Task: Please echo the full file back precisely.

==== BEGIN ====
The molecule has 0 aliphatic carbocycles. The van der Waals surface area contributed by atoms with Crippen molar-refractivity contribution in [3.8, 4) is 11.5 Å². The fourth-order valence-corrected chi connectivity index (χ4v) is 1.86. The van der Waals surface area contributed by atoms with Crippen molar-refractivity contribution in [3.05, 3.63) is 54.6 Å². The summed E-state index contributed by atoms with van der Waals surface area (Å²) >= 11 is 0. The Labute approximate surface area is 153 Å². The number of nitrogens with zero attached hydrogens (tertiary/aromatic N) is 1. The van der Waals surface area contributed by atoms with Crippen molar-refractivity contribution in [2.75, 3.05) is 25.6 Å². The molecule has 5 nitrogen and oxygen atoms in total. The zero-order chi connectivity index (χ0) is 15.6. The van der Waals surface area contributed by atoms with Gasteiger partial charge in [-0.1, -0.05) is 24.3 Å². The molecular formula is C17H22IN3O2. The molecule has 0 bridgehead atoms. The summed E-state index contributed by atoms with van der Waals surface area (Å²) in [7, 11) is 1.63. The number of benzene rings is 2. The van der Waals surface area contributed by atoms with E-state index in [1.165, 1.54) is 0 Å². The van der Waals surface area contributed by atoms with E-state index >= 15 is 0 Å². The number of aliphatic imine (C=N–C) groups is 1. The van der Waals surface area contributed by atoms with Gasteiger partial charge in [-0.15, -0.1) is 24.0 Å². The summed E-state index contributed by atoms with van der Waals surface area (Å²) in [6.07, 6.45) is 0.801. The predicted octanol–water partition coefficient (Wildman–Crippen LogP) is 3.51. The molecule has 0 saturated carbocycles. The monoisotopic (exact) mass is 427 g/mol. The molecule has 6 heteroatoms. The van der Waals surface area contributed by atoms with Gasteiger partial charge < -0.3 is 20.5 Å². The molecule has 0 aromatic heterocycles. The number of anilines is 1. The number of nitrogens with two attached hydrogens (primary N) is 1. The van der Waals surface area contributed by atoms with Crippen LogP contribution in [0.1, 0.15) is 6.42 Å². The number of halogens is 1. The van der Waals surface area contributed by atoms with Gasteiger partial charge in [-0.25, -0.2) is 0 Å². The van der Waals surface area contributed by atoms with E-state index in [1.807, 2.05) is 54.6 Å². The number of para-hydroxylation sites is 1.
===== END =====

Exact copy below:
The molecule has 0 aliphatic carbocycles. The van der Waals surface area contributed by atoms with Crippen molar-refractivity contribution in [3.8, 4) is 11.5 Å². The fourth-order valence-corrected chi connectivity index (χ4v) is 1.86. The van der Waals surface area contributed by atoms with Crippen molar-refractivity contribution in [3.05, 3.63) is 54.6 Å². The summed E-state index contributed by atoms with van der Waals surface area (Å²) >= 11 is 0. The Labute approximate surface area is 153 Å². The number of nitrogens with zero attached hydrogens (tertiary/aromatic N) is 1. The van der Waals surface area contributed by atoms with Crippen molar-refractivity contribution in [2.75, 3.05) is 25.6 Å². The molecule has 5 nitrogen and oxygen atoms in total. The zero-order chi connectivity index (χ0) is 15.6. The van der Waals surface area contributed by atoms with Gasteiger partial charge in [-0.1, -0.05) is 24.3 Å². The molecular formula is C17H22IN3O2. The molecule has 0 bridgehead atoms. The summed E-state index contributed by atoms with van der Waals surface area (Å²) in [7, 11) is 1.63. The number of benzene rings is 2. The van der Waals surface area contributed by atoms with E-state index in [1.165, 1.54) is 0 Å². The van der Waals surface area contributed by atoms with E-state index >= 15 is 0 Å². The number of aliphatic imine (C=N–C) groups is 1. The van der Waals surface area contributed by atoms with Gasteiger partial charge in [-0.15, -0.1) is 24.0 Å². The summed E-state index contributed by atoms with van der Waals surface area (Å²) in [6.07, 6.45) is 0.801. The predicted octanol–water partition coefficient (Wildman–Crippen LogP) is 3.51. The molecule has 0 saturated carbocycles. The monoisotopic (exact) mass is 427 g/mol. The molecule has 6 heteroatoms. The van der Waals surface area contributed by atoms with Gasteiger partial charge < -0.3 is 20.5 Å². The molecule has 0 aromatic heterocycles. The number of anilines is 1. The number of nitrogens with two attached hydrogens (primary N) is 1. The van der Waals surface area contributed by atoms with Crippen LogP contribution in [0.1, 0.15) is 6.42 Å². The number of halogens is 1. The van der Waals surface area contributed by atoms with Gasteiger partial charge in [-0.25, -0.2) is 0 Å². The van der Waals surface area contributed by atoms with E-state index in [1.807, 2.05) is 54.6 Å². The number of para-hydroxylation sites is 1.